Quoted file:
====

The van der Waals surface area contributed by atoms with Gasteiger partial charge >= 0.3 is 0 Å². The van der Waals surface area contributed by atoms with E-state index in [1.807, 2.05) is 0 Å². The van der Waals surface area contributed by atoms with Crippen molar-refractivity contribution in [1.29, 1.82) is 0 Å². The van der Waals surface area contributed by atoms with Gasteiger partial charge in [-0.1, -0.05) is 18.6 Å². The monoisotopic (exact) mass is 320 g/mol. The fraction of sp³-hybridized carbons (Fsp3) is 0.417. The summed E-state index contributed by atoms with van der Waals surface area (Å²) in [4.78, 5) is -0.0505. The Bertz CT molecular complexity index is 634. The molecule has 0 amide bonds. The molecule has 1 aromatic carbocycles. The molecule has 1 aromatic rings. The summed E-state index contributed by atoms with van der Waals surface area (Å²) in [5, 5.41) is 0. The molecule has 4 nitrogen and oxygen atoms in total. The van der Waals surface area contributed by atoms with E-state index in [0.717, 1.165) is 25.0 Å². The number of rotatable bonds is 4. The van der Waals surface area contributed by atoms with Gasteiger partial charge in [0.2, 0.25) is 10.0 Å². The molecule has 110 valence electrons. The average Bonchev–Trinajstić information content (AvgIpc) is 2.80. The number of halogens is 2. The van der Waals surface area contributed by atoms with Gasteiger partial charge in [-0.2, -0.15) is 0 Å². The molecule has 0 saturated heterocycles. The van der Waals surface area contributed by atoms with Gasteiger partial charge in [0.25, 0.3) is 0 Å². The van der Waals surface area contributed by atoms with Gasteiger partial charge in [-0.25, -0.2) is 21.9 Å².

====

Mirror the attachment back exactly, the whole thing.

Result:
The van der Waals surface area contributed by atoms with Gasteiger partial charge >= 0.3 is 0 Å². The van der Waals surface area contributed by atoms with E-state index in [1.807, 2.05) is 0 Å². The van der Waals surface area contributed by atoms with Crippen molar-refractivity contribution in [1.29, 1.82) is 0 Å². The van der Waals surface area contributed by atoms with Gasteiger partial charge in [-0.1, -0.05) is 18.6 Å². The monoisotopic (exact) mass is 320 g/mol. The fraction of sp³-hybridized carbons (Fsp3) is 0.417. The summed E-state index contributed by atoms with van der Waals surface area (Å²) in [4.78, 5) is -0.0505. The Bertz CT molecular complexity index is 634. The molecule has 0 amide bonds. The molecule has 1 aromatic carbocycles. The molecule has 1 aromatic rings. The summed E-state index contributed by atoms with van der Waals surface area (Å²) in [5, 5.41) is 0. The molecule has 4 nitrogen and oxygen atoms in total. The van der Waals surface area contributed by atoms with E-state index in [0.717, 1.165) is 25.0 Å². The number of rotatable bonds is 4. The van der Waals surface area contributed by atoms with Gasteiger partial charge in [0.2, 0.25) is 10.0 Å². The molecule has 110 valence electrons. The average Bonchev–Trinajstić information content (AvgIpc) is 2.80. The number of halogens is 2. The van der Waals surface area contributed by atoms with Gasteiger partial charge in [-0.2, -0.15) is 0 Å². The molecule has 0 saturated heterocycles. The van der Waals surface area contributed by atoms with Gasteiger partial charge in [0.25, 0.3) is 0 Å². The van der Waals surface area contributed by atoms with Gasteiger partial charge in [-0.25, -0.2) is 21.9 Å².